The didgeridoo is probably the world’s oldest musical instrument, originating in the world’s oldest continuous culture: the indigenous peoples of Australia, whose culture is believed to be at least 40,000 years old.
The didgeridoo has apparently been known to indigenous Australians throughout the entire history of their culture. Indeed, some Dreamtime stories mention the didgeridoo in a prominent role. (Dreamtime is the “time before time,” that is, the time before the world and the things in it took on their present-day forms, and when the gods were still actively present in the world.) One Dreamtime story explains how a particular god carried his didgeridoo by tying it to his back so that it stuck out behind. When the god later transformed into a bird, the didgeridoo sticking out behind became the bird’s long, narrow tail.
In another Dreamtime story, three gods get together to play didgeridoo, sing, and dance. In this story the gods also have bird-forms; Giddabush (a bird also known as the “long-tailed fashion”) is the didgeridoo player, the Butcher bird plays clapsticks and sings, and the Piwi bird dances. As they play, dance, and sing, they name (and hence create) all of the things in the world. When they have finished their work of naming things, Giddabush, Butcher bird, and Piwi pass on the didgeridoo, clapsticks, songs, and dances to humans, and the indigenous Australians have in turn passed these things down from generation to generation. (A more complete version of this story, as told by Bill Harney, can be found in the book Didgeridoo: Ritual Origins and Playing Techniques by Dirk Schellburg, Binkey Kok Publications, Diever, Holland; ISBN 90-74597-13-0.)
For more Dreamtime stories, try these links:
- Art of the Dreamtime
- eJournal Australia ’94-’95
- Asgard Dreamtime
- Foote School Dreamtime Stories
- Crystalink’s Dreamtime
Given that these Dreamtime stories show the didgeridoo as an essential tool in the creation of the world as well as a device invented directly by the gods, it isn’t surprising that the didgeridoo is a sacred instrument. In indigenous Australian culture, the didgeridoo is used in both open and secret religious ceremony. Open ceremonies can be seen or heard by anyone; secret ceremonies are restricted to members of the tribe, and sometimes to specific groups within the tribe.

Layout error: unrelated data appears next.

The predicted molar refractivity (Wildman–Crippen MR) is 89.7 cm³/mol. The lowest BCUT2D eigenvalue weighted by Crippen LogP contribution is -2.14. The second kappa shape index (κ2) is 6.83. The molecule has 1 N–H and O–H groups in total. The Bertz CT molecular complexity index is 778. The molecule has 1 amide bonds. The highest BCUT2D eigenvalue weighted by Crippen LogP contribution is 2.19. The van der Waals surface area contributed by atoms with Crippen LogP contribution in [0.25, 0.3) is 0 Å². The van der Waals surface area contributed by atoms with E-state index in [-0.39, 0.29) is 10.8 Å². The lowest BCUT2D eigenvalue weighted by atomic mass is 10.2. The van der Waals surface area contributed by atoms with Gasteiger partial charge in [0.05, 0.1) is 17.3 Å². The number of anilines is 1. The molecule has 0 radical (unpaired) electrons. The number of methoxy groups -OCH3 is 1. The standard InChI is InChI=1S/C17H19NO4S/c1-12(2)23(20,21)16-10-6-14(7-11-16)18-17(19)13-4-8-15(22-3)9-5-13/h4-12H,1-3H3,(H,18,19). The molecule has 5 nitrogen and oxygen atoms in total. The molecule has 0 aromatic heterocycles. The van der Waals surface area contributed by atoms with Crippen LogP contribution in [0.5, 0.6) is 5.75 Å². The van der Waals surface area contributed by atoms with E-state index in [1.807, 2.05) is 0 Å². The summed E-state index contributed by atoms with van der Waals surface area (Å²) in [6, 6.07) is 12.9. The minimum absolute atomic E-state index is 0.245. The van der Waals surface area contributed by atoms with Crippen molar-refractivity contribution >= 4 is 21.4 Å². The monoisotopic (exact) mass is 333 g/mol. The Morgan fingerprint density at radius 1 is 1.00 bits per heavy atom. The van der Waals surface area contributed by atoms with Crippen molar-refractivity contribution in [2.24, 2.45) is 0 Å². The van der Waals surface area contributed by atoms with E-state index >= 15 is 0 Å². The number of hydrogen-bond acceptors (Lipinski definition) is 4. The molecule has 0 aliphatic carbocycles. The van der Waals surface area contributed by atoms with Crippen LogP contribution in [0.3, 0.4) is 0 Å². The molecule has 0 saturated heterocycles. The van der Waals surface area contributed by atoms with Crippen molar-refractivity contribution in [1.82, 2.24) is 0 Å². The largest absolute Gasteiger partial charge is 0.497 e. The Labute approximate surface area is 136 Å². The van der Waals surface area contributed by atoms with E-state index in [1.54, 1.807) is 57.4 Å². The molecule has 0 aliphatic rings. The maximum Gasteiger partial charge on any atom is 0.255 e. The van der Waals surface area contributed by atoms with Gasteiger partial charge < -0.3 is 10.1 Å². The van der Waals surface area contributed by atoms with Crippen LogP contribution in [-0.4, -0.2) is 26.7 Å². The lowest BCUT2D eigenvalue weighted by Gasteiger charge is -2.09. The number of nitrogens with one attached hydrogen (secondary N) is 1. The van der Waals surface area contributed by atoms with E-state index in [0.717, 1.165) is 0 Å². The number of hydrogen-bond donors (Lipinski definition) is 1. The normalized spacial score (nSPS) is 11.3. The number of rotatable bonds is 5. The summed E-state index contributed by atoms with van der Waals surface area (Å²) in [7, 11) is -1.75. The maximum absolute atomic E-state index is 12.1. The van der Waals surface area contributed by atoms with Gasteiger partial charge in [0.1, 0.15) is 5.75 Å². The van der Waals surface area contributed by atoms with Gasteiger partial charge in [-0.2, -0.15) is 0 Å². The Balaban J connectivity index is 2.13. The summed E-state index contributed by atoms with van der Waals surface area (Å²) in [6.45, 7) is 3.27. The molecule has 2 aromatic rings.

Apart from sacred ceremony, the didgeridoo is also played recreationally as accompaniment to clan songs, entertainment songs, teaching songs and individually-owned songs. Other traditional forms of recreational didgeridoo playing include story-telling and nature studies. For story-telling and nature studies, the didgeridoo player uses the unique playing characteristics of the didgeridoo (shrieks, coughs, grunts, and so on) to imitate a specific animal or to aurally relate a story, for example, about a hyena drinking from a water-hole, or about hunting a kangaroo.
Fortunately for us, the indigenous Australians have been willing to share recreational didgeridoo playing techniques with outsiders by teaching the same playing techniques that uninitiated boys of the tribe may be taught.
Didgeridoo music began appearing in a non-traditional context in various Australian bands in the late 1970’s and early 1980’s, including genre-setting groups such as Yothu Yindi. By the late 1980’s and continuing through the 1990’s, the didgeridoo spread to Europe and the Americas with sufficient popularity to support several bands featuring didgeridoo sounds blended with European melody instruments such as guitar, flute, violin, and clarinet in a variety of styles. (The book Didgeridoo: Ritual Origins and Playing Techniques, cited earlier in this text, contains a more specific history of bands using the didgeridoo from the 1970’s through the early 1990’s.) For a list of the few didgeridoo CDs that this author knows and likes, click the Discography button in the navigation bar on the left.